In a new study, researchers found living alone for several years and/or experiencing serial relationship break-ups are strongly linked to raised levels of inflammatory markers in the blood–but only in men.
Although the inflammation was classified as low grade, it was persistent, and most likely indicates a heightened risk of age-related ill health and death.
Divorce and committed relationship break-ups, which are often followed by a potentially lengthy period of living alone, have been associated with a heightened risk of poor physical and mental health, lowered immunity, and death.
In the study, the team examined data from 4835 participants, all of whom were aged between 48 and 62.
The inflammatory markers interleukin 6 (IL-6) and C-reactive protein (CRP) were measured in blood samples.
Around half the participants had experienced a partnership break-up, and a similar percentage had lived more than 1 year alone (54% of women, 49% of men).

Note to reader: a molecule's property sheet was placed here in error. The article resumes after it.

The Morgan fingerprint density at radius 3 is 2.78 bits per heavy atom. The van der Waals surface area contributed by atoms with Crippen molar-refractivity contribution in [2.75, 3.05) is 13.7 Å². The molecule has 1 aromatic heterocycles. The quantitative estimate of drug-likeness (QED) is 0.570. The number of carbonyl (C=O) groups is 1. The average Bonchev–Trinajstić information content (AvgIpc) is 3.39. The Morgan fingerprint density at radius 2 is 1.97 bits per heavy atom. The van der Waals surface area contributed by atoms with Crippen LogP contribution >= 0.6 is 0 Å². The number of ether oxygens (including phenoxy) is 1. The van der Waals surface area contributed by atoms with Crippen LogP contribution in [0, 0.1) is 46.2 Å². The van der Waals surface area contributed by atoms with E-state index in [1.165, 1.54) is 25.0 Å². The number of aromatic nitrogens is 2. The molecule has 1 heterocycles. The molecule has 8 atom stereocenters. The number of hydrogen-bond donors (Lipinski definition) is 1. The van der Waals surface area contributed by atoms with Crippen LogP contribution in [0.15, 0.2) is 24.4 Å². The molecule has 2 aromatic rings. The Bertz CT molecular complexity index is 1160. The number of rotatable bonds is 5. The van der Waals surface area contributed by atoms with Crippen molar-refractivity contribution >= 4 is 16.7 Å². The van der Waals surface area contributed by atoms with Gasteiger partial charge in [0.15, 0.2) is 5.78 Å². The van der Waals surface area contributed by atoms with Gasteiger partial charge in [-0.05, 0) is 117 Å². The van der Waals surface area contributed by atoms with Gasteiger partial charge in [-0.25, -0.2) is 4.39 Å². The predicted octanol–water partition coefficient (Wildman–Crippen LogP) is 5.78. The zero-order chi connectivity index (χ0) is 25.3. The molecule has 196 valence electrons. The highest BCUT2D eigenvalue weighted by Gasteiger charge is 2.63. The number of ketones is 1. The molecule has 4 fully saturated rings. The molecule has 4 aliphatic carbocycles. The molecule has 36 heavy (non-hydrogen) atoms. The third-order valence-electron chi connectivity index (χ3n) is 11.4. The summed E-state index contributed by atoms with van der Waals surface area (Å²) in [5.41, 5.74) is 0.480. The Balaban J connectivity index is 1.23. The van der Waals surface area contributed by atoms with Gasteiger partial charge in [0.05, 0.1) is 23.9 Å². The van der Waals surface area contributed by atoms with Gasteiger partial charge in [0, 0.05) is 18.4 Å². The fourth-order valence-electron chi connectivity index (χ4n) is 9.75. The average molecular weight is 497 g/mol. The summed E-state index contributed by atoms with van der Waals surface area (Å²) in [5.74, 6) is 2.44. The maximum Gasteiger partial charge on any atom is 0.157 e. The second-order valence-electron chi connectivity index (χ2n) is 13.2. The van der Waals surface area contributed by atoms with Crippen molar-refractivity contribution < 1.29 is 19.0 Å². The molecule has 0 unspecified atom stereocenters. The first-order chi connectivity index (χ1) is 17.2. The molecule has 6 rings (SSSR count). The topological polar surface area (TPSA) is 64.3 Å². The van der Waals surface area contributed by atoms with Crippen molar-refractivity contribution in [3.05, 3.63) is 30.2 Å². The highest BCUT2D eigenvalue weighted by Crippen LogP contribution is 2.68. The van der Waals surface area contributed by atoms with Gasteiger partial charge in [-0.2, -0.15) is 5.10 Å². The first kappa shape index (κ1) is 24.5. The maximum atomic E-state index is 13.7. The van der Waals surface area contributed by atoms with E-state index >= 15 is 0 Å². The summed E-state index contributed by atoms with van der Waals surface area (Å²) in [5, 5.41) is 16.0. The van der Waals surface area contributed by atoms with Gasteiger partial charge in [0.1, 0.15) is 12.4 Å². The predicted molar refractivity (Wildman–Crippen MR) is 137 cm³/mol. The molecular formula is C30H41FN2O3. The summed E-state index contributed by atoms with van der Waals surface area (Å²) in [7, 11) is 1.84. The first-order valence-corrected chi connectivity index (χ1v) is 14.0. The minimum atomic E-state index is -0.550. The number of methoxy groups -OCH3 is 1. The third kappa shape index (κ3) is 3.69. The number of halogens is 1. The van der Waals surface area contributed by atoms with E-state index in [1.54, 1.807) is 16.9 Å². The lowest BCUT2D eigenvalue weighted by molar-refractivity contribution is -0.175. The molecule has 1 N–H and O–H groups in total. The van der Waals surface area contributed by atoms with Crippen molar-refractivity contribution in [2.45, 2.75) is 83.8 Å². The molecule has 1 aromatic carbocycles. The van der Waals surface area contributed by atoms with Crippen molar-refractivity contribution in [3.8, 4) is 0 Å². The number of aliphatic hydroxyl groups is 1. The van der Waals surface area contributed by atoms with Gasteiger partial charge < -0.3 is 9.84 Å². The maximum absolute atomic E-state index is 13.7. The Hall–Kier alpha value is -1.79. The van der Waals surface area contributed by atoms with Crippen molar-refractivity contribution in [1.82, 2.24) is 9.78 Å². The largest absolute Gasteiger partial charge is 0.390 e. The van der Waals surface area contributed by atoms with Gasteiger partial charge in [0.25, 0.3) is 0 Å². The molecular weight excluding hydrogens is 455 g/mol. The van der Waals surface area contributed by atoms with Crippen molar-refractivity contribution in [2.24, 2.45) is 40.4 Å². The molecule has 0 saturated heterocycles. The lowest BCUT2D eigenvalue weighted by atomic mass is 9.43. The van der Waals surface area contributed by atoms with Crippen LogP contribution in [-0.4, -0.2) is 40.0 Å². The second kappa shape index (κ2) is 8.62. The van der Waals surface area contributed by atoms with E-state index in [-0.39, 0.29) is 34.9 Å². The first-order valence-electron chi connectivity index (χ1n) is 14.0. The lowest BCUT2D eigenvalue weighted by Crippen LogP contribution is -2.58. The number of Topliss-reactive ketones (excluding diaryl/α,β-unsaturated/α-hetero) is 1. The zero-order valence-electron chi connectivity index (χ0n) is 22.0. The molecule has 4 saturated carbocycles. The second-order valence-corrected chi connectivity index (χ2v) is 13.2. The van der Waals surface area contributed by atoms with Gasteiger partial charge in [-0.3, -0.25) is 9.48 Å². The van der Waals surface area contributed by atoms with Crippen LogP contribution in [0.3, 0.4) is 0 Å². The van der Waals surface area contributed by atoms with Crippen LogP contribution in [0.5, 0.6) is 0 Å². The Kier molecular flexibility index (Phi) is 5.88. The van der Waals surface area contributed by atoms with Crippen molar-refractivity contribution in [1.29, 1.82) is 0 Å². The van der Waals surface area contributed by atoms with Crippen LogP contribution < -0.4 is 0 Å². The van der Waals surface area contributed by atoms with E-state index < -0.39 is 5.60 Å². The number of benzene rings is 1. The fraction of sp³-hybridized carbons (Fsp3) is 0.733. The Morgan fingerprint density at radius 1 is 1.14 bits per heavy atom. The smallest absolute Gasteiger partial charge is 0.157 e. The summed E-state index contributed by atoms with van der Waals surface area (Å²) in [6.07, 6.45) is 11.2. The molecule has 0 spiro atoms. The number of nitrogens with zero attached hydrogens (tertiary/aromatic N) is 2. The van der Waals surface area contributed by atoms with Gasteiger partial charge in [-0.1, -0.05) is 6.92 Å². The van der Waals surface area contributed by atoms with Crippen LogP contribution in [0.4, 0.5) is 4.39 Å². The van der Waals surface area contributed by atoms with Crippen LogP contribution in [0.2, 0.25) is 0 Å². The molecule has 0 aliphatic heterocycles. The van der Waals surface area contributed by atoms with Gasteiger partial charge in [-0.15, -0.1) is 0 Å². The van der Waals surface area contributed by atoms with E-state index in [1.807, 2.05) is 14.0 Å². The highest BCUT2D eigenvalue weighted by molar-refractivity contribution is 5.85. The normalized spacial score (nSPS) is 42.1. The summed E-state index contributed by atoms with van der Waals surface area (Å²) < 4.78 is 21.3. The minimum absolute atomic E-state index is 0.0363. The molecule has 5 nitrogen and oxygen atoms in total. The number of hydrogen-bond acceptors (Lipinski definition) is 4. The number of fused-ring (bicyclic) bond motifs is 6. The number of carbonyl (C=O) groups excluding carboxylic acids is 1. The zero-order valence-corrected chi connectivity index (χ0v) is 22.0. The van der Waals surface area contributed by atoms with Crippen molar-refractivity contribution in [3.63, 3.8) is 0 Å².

The team found among men, the highest levels of inflammatory markers were found in those who had experienced the most partnership break-ups.
They had 17% higher levels of inflammatory markers than those in the reference group.
Similarly, levels of inflammatory markers were up to 12% higher in the group who had spent the most years living alone (7 or more).
And the highest levels of both inflammatory markers for years lived alone were observed among men with high educational attainment and 2–6 years living alone (CRP), and 7 or more years spent alone (IL-6).
But these findings were found only among the men; no such associations were found among the women.
The team says men tend to externalize their behavior following a partnership break-up, by drinking, for example, whereas women tend to internalize, manifest in depressive symptoms, which may influence inflammatory levels differently.
The average age of the participants was 54, when the full consequences of exposure to inflammatory chemicals may not yet have peaked. Men also generate stronger inflammatory responses than women of the same age.
But immune system competence tends to tail off with age, often leading to systemic low grade inflammation which is thought to have a key role in several age-related diseases, such as cancer, cardiovascular disease, and type 2 diabetes.
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The study is published in the Journal of Epidemiology & Community Health.
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